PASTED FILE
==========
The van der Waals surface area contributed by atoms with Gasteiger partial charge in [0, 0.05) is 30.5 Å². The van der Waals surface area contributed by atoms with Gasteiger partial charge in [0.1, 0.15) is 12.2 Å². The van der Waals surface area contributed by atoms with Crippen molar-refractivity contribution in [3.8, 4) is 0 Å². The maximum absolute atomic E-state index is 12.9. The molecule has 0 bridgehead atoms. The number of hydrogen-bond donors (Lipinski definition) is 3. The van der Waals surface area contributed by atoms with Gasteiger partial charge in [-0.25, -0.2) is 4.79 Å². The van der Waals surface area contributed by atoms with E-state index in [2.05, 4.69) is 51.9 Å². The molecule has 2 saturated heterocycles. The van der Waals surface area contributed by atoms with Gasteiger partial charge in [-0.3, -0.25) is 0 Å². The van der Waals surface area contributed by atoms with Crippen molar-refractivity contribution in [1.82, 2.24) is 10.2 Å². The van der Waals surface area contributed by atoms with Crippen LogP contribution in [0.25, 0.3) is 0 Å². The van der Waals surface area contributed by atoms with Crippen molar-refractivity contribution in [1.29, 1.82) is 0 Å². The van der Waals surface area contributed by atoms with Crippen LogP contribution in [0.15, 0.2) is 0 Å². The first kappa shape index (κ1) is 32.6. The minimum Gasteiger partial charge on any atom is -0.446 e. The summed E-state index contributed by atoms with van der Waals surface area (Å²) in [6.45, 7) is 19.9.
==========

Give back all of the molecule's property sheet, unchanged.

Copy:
The van der Waals surface area contributed by atoms with Gasteiger partial charge in [0, 0.05) is 30.5 Å². The van der Waals surface area contributed by atoms with Gasteiger partial charge in [0.1, 0.15) is 12.2 Å². The van der Waals surface area contributed by atoms with Crippen molar-refractivity contribution in [3.8, 4) is 0 Å². The maximum absolute atomic E-state index is 12.9. The molecule has 0 bridgehead atoms. The number of hydrogen-bond donors (Lipinski definition) is 3. The van der Waals surface area contributed by atoms with Gasteiger partial charge in [-0.25, -0.2) is 4.79 Å². The van der Waals surface area contributed by atoms with E-state index in [2.05, 4.69) is 51.9 Å². The molecule has 2 saturated heterocycles. The van der Waals surface area contributed by atoms with Gasteiger partial charge in [-0.3, -0.25) is 0 Å². The van der Waals surface area contributed by atoms with Crippen molar-refractivity contribution in [1.82, 2.24) is 10.2 Å². The van der Waals surface area contributed by atoms with Crippen LogP contribution in [0.25, 0.3) is 0 Å². The van der Waals surface area contributed by atoms with Crippen molar-refractivity contribution in [1.29, 1.82) is 0 Å². The van der Waals surface area contributed by atoms with Crippen LogP contribution in [0.15, 0.2) is 0 Å². The first kappa shape index (κ1) is 32.6. The minimum Gasteiger partial charge on any atom is -0.446 e. The summed E-state index contributed by atoms with van der Waals surface area (Å²) in [6.45, 7) is 19.9.